How to Live with Enochlophobia, Or A Fear of Crowds

Enochlophobia refers to a fear of crowds. It’s closely related to agoraphobia (a fear of places or situations) and ochlophobia (a fear of mob-like crowds).

But enochlophobia has more to do with the perceived dangers posed by large gatherings of people you might encounter in your daily life. It also includes the fear of getting stuck, lost, or harmed in a crowd.

This fear falls under the umbrella of phobias, which are defined as irrational fears that may cause severe anxiety. In fact, the National Institute of Mental Health estimates that about 12.5 percent of Americans will experience phobias at some point during their lifetime.

If you have a fear of crowds, you might find certain situations challenging, especially if you live or work in a highly populated area. Although there’s no official medical diagnosis for enochlophobia, some methods of therapy can help you overcome your fears. Other treatments can assist with the related symptoms.

How it affects daily life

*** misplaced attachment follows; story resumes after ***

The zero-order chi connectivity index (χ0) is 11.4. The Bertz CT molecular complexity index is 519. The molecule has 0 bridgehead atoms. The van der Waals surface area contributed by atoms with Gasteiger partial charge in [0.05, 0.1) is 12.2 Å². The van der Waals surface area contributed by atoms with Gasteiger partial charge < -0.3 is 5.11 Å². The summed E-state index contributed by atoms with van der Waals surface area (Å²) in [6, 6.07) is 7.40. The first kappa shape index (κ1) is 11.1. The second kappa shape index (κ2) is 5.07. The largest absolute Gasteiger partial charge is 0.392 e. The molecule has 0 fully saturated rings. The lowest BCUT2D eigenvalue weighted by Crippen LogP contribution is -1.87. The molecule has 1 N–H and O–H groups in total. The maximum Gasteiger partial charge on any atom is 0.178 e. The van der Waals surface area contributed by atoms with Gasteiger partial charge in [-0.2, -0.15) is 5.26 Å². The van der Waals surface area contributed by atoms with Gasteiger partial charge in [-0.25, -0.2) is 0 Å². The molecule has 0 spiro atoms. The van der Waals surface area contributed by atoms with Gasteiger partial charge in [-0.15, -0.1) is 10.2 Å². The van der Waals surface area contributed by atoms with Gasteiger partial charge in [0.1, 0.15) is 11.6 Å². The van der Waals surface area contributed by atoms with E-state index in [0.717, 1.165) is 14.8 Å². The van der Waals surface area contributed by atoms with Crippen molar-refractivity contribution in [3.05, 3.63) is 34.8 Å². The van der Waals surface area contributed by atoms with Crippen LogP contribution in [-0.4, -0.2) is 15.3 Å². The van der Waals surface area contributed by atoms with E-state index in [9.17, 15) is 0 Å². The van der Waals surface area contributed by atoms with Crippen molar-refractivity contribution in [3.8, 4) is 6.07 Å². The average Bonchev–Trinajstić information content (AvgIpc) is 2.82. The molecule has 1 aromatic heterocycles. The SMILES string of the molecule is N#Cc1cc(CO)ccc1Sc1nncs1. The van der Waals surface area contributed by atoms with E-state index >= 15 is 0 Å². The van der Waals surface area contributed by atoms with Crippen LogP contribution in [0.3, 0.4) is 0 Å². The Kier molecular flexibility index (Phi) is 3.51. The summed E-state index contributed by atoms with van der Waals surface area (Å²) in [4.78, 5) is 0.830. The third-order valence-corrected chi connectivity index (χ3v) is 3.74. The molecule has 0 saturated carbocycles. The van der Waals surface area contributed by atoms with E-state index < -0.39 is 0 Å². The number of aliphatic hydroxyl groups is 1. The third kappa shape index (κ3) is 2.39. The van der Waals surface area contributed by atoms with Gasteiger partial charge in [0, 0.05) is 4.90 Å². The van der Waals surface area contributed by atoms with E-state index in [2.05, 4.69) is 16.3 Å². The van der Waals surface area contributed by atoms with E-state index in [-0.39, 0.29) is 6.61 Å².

Phobias like enochlophobia can lead to intense fear over events unlikely to take place. Even though you might realize that such an intense fear of crowds isn’t rational, it doesn’t lessen the real anxiety that can occur as a result of your phobia.

If you have enochlophobia, you might experience intense anxiety whenever you encounter a crowd of people. Your fear might not be limited to typically crowded events, such as festivals, sports games, or theme parks.

You might also experience a fear of crowds you could encounter on a daily basis, including:

  • on a bus, subway, or other form of public transportation
  • at movie theaters
  • at grocery stores or shopping malls
  • at outdoor parks
  • at beaches or public swimming pools

It’s not only direct contact with crowds that can trigger enochlophobia. In some cases, just thinking about being in a crowd might result in stress and anxiety.

Phobias like enochlophobia might also affect other areas of your life, such as work and school.

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